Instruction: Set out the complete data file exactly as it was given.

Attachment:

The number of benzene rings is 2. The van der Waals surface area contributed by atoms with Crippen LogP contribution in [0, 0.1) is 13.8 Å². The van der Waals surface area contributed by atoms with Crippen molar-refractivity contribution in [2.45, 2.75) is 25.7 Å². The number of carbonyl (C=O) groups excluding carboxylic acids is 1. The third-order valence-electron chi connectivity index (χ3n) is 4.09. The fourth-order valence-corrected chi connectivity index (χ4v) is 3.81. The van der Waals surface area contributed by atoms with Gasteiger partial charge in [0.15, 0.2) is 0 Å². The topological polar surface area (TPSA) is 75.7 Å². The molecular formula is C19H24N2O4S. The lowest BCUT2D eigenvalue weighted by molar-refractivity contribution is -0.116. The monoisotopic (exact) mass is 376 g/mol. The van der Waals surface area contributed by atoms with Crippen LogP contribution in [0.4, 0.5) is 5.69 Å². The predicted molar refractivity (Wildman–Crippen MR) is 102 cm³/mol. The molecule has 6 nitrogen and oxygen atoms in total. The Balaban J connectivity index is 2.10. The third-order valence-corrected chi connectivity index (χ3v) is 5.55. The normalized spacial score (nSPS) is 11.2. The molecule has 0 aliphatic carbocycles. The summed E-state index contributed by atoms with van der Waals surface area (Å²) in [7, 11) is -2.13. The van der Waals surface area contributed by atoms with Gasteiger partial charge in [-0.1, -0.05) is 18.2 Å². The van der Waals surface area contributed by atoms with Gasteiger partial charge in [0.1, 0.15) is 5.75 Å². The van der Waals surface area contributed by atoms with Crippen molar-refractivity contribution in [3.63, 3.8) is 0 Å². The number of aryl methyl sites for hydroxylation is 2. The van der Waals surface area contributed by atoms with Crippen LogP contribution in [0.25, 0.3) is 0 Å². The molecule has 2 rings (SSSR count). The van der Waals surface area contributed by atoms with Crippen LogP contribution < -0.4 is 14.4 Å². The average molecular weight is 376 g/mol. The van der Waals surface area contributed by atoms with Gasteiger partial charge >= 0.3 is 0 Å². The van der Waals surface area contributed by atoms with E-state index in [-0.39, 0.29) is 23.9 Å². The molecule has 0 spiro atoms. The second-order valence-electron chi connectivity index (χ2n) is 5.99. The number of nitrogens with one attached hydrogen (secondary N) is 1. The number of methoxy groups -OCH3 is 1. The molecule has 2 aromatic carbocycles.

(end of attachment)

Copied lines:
The number of benzene rings is 2. The van der Waals surface area contributed by atoms with Crippen LogP contribution in [0, 0.1) is 13.8 Å². The van der Waals surface area contributed by atoms with Crippen molar-refractivity contribution in [2.45, 2.75) is 25.7 Å². The number of carbonyl (C=O) groups excluding carboxylic acids is 1. The third-order valence-electron chi connectivity index (χ3n) is 4.09. The fourth-order valence-corrected chi connectivity index (χ4v) is 3.81. The van der Waals surface area contributed by atoms with Gasteiger partial charge in [0.15, 0.2) is 0 Å². The topological polar surface area (TPSA) is 75.7 Å². The molecular formula is C19H24N2O4S. The lowest BCUT2D eigenvalue weighted by molar-refractivity contribution is -0.116. The monoisotopic (exact) mass is 376 g/mol. The van der Waals surface area contributed by atoms with Crippen LogP contribution in [0.4, 0.5) is 5.69 Å². The predicted molar refractivity (Wildman–Crippen MR) is 102 cm³/mol. The molecule has 6 nitrogen and oxygen atoms in total. The Balaban J connectivity index is 2.10. The third-order valence-corrected chi connectivity index (χ3v) is 5.55. The normalized spacial score (nSPS) is 11.2. The molecule has 0 aliphatic carbocycles. The summed E-state index contributed by atoms with van der Waals surface area (Å²) in [7, 11) is -2.13. The van der Waals surface area contributed by atoms with Gasteiger partial charge in [-0.1, -0.05) is 18.2 Å². The van der Waals surface area contributed by atoms with Gasteiger partial charge in [0.1, 0.15) is 5.75 Å². The van der Waals surface area contributed by atoms with Crippen molar-refractivity contribution in [3.63, 3.8) is 0 Å². The number of aryl methyl sites for hydroxylation is 2. The van der Waals surface area contributed by atoms with Crippen LogP contribution in [0.25, 0.3) is 0 Å². The molecule has 2 rings (SSSR count). The van der Waals surface area contributed by atoms with Crippen LogP contribution < -0.4 is 14.4 Å². The average molecular weight is 376 g/mol. The van der Waals surface area contributed by atoms with Gasteiger partial charge >= 0.3 is 0 Å². The van der Waals surface area contributed by atoms with E-state index in [-0.39, 0.29) is 23.9 Å². The molecule has 0 spiro atoms. The second-order valence-electron chi connectivity index (χ2n) is 5.99. The number of nitrogens with one attached hydrogen (secondary N) is 1. The number of methoxy groups -OCH3 is 1. The molecule has 2 aromatic carbocycles.